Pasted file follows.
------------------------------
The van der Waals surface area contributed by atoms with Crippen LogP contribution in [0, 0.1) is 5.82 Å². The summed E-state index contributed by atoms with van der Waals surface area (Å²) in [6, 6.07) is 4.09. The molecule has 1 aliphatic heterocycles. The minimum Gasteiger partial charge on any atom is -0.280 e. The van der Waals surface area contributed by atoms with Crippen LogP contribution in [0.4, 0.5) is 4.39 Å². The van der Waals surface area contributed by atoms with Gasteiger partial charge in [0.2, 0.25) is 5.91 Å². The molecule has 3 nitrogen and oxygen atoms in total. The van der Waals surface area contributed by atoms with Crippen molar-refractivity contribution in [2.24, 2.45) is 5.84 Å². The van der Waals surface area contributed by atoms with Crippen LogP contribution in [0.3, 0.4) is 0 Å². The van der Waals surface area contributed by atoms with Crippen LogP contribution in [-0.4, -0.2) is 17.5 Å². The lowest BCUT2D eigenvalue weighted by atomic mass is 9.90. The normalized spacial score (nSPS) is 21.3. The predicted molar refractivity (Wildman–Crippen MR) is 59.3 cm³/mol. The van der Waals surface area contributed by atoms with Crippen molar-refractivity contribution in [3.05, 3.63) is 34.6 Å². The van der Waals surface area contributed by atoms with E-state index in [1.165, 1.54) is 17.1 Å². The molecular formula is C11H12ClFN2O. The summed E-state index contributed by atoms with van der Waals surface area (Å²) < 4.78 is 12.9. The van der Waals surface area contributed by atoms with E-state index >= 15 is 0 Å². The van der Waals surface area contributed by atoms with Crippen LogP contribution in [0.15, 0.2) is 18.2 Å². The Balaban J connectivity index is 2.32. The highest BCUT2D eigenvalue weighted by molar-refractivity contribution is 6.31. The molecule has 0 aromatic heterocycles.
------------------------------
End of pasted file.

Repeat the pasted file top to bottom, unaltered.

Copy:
The van der Waals surface area contributed by atoms with Crippen LogP contribution in [0, 0.1) is 5.82 Å². The summed E-state index contributed by atoms with van der Waals surface area (Å²) in [6, 6.07) is 4.09. The molecule has 1 aliphatic heterocycles. The minimum Gasteiger partial charge on any atom is -0.280 e. The van der Waals surface area contributed by atoms with Crippen LogP contribution in [0.4, 0.5) is 4.39 Å². The van der Waals surface area contributed by atoms with Gasteiger partial charge in [0.2, 0.25) is 5.91 Å². The molecule has 3 nitrogen and oxygen atoms in total. The van der Waals surface area contributed by atoms with Crippen molar-refractivity contribution in [2.24, 2.45) is 5.84 Å². The van der Waals surface area contributed by atoms with Crippen LogP contribution in [0.3, 0.4) is 0 Å². The van der Waals surface area contributed by atoms with Crippen LogP contribution in [-0.4, -0.2) is 17.5 Å². The lowest BCUT2D eigenvalue weighted by atomic mass is 9.90. The normalized spacial score (nSPS) is 21.3. The predicted molar refractivity (Wildman–Crippen MR) is 59.3 cm³/mol. The van der Waals surface area contributed by atoms with Crippen molar-refractivity contribution in [3.05, 3.63) is 34.6 Å². The van der Waals surface area contributed by atoms with E-state index in [1.165, 1.54) is 17.1 Å². The molecular formula is C11H12ClFN2O. The summed E-state index contributed by atoms with van der Waals surface area (Å²) < 4.78 is 12.9. The van der Waals surface area contributed by atoms with E-state index >= 15 is 0 Å². The van der Waals surface area contributed by atoms with Crippen LogP contribution in [0.15, 0.2) is 18.2 Å². The Balaban J connectivity index is 2.32. The highest BCUT2D eigenvalue weighted by molar-refractivity contribution is 6.31. The molecule has 0 aromatic heterocycles.